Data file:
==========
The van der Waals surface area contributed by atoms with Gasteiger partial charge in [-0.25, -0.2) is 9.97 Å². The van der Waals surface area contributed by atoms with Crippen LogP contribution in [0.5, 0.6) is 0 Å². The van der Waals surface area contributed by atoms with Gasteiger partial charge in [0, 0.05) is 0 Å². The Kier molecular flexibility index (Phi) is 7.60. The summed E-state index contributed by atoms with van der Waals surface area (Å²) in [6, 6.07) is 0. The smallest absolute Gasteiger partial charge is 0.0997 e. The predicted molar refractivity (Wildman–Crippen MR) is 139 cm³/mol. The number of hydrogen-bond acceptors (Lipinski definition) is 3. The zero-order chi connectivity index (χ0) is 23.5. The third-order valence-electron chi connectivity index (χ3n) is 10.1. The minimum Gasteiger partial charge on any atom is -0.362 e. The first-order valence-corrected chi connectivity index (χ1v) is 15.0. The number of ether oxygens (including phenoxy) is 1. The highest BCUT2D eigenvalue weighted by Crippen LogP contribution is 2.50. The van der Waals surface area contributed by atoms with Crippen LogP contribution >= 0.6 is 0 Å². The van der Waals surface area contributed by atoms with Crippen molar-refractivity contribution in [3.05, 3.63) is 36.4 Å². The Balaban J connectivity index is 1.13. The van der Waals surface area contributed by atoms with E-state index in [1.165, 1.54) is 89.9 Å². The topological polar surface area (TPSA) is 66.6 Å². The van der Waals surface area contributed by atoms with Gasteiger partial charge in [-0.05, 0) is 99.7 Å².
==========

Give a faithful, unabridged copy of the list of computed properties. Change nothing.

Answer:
The van der Waals surface area contributed by atoms with Gasteiger partial charge in [-0.25, -0.2) is 9.97 Å². The van der Waals surface area contributed by atoms with Crippen LogP contribution in [0.5, 0.6) is 0 Å². The van der Waals surface area contributed by atoms with Gasteiger partial charge in [0, 0.05) is 0 Å². The Kier molecular flexibility index (Phi) is 7.60. The summed E-state index contributed by atoms with van der Waals surface area (Å²) in [6, 6.07) is 0. The smallest absolute Gasteiger partial charge is 0.0997 e. The predicted molar refractivity (Wildman–Crippen MR) is 139 cm³/mol. The number of hydrogen-bond acceptors (Lipinski definition) is 3. The zero-order chi connectivity index (χ0) is 23.5. The third-order valence-electron chi connectivity index (χ3n) is 10.1. The minimum Gasteiger partial charge on any atom is -0.362 e. The first-order valence-corrected chi connectivity index (χ1v) is 15.0. The number of ether oxygens (including phenoxy) is 1. The highest BCUT2D eigenvalue weighted by Crippen LogP contribution is 2.50. The van der Waals surface area contributed by atoms with Crippen LogP contribution >= 0.6 is 0 Å². The van der Waals surface area contributed by atoms with Crippen molar-refractivity contribution in [3.05, 3.63) is 36.4 Å². The Balaban J connectivity index is 1.13. The van der Waals surface area contributed by atoms with E-state index in [1.165, 1.54) is 89.9 Å². The topological polar surface area (TPSA) is 66.6 Å². The van der Waals surface area contributed by atoms with Gasteiger partial charge in [-0.05, 0) is 99.7 Å².